Mom Changed Her Mind During the Middle of the Abortion, Today Zechariah is 6

Opinion   Gayle Irwin   Jan 8, 2020   |   4:51PM    Washington, DC

Rebekah Hagan is grateful for the life of her six-year-old son, and she wants to give back by helping other moms facing adversity in pregnancy.

After making a courageous decision in the spring of 2013 to try and save her son’s life through Abortion Pill Reversal, the California mom of three speaks to audiences about her experiences, works to raise awareness about APR (see Editor’s note below), and she helps other young women make their own brave choices.

Nearly seven years ago, Hagan began the Abortion Pill Reversal protocol after she had taken mifepristone, the first pill of the two-pill chemical abortion process, at a Planned Parenthood facility in Sacramento.

“I thought of all the reasons to abort,” she said. “I already had a child and was newly single. I was afraid of losing my home with my parents. I had a fear mind-set, and I didn’t plan to tell anyone.”

She’d had her first son, Eli, when she was 18 and still in high school. The father of this child was also Eli’s father. However, “it was a toxic relationship,” she recalled. She had left the man and returned to her parents’ home.

“I knew Eli and I were not safe (with him),” Hagan said.

Because of these circumstances, she thought abortion was her only option.

“Sometimes abortion looks like hope,” she said.

After taking that first abortion pill, however, she immediately experienced regret.

“I thought to myself, ‘Oh, my gosh, what did I just do?’” she recalled. “You don’t know how to advocate for yourself. I didn’t think to ask questions. You are sent on your way with a little brown bag and are told, ‘There’s no going back.’”

This was March 13, 2013, and Eli had been born on March 14. The coincidence with the dates hit her hard.

“I prayed for forgiveness and then began searching online for how the abortion might be stopped,” she said.

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She discovered information about Abortion Pill Reversal, originally spearheaded by Dr. George Delgado. With the help of a doctor in her area, she began the progesterone regimen.

Somehow, the Planned Parenthood facility found out; the staff contacted her and told her the baby would have birth defects if it survived the treatment, Hagan said.

They were proven wrong.

“I have a healthy and active six-year-old boy,” she said.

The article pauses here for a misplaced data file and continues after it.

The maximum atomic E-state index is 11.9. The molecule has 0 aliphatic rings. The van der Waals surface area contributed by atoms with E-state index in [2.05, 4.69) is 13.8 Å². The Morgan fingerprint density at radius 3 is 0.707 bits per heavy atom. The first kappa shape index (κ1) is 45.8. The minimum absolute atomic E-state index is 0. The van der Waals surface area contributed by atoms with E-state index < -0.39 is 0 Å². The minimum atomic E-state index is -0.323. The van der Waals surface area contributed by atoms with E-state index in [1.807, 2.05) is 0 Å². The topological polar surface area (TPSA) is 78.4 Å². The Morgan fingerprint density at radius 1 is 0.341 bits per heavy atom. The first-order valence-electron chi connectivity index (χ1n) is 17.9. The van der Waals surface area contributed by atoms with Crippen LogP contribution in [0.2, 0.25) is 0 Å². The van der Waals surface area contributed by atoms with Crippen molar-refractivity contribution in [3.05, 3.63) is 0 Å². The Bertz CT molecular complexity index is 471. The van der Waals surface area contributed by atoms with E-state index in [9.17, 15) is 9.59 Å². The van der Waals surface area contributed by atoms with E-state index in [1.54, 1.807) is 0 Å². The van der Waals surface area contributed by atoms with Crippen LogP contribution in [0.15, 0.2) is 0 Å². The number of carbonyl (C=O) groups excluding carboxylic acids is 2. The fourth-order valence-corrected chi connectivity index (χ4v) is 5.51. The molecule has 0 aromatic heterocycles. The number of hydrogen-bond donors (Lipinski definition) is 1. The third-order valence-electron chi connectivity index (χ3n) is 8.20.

She named him Zechariah. “I liked the meaning of the name,” Hagan said.

The Hebrew meaning is ‘The Lord has remembered.’

“I see God’s hand in it all,” she said.

Hagan recently had her third child, a girl whom she and husband Kramer named Lydia.

Serving and raising awareness

Hagan was raised in a Christian home, however, like some young people raised in a faith-based family, she made choices that went against her family’s beliefs. After finding hope and redemption with the assistance of Abortion Pill Reversal, she began sharing her experience with others. Public speaking opportunities came, and she responded with enthusiasm.

“I wanted to give back,” she said. “The public speaking has grown. It was a natural progression because of the relationship with people involved.”

Hagan speaks between 15 and 20 times a year, in churches, pregnancy centers and schools. She has also testified before state legislators regarding informed consent bills.

She is also able to personally connect with women who find her on Facebook, and she’s able to provide them encouragement.

For example, 25-year-old “Samantha”* was in an emotionally abusive relationship and though she started a medical abortion, she changed her mind.

“Although she wasn’t with the guy anymore, he still controlled her,” Hagan said. “I’d recite truth to her. She delivered a baby boy at the end of November. Even when you choose life, things don’t just go away. (But) she is grateful she didn’t go through with the abortion.”

Additionally, 17-year-old “Jessica”* who had gotten involved with the “hook-up culture” on the East Coast, according to Hagan, was put in contact with her.

“Her main concern was disabilities,” Hagan said. “There is so little information, truthful information, out there online. Women wonder if they will be okay and if the baby will be okay. I want to help them.”

Hagan said she is grateful to help women like Samantha and Jessica.

“These moms have been spared the trauma of abortion,” she said.

Hagan also serves at a California pregnancy center.

For the past three years, she has worked as the community outreach coordinator for Sierra Pregnancy & Health in Roseville, near Sacramento. This year, the center plans to add Abortion Pill Reversal to their services offered to women.

As a decade dawns, more than 900 babies’ lives have been saved thanks to APR and courageous women like Hagan.

The Abortion Pill Rescue Network is now coordinated by Heartbeat International, with support from Dr. Delgado and many other medical professionals.

Hagan continues to advocate for APR, saving women and babies from the horror of abortion, giving women another choice and a second chance for themselves and their unborn children.

“The reality is the majority of women are conflicted … in this decision. APR gives women another choice and a second chance,” Hagan said. “It’s life-changing and life-saving.”

LifeNews Note: Gayle Irwin writes for PregnancyHelpNews, where this originally appeared.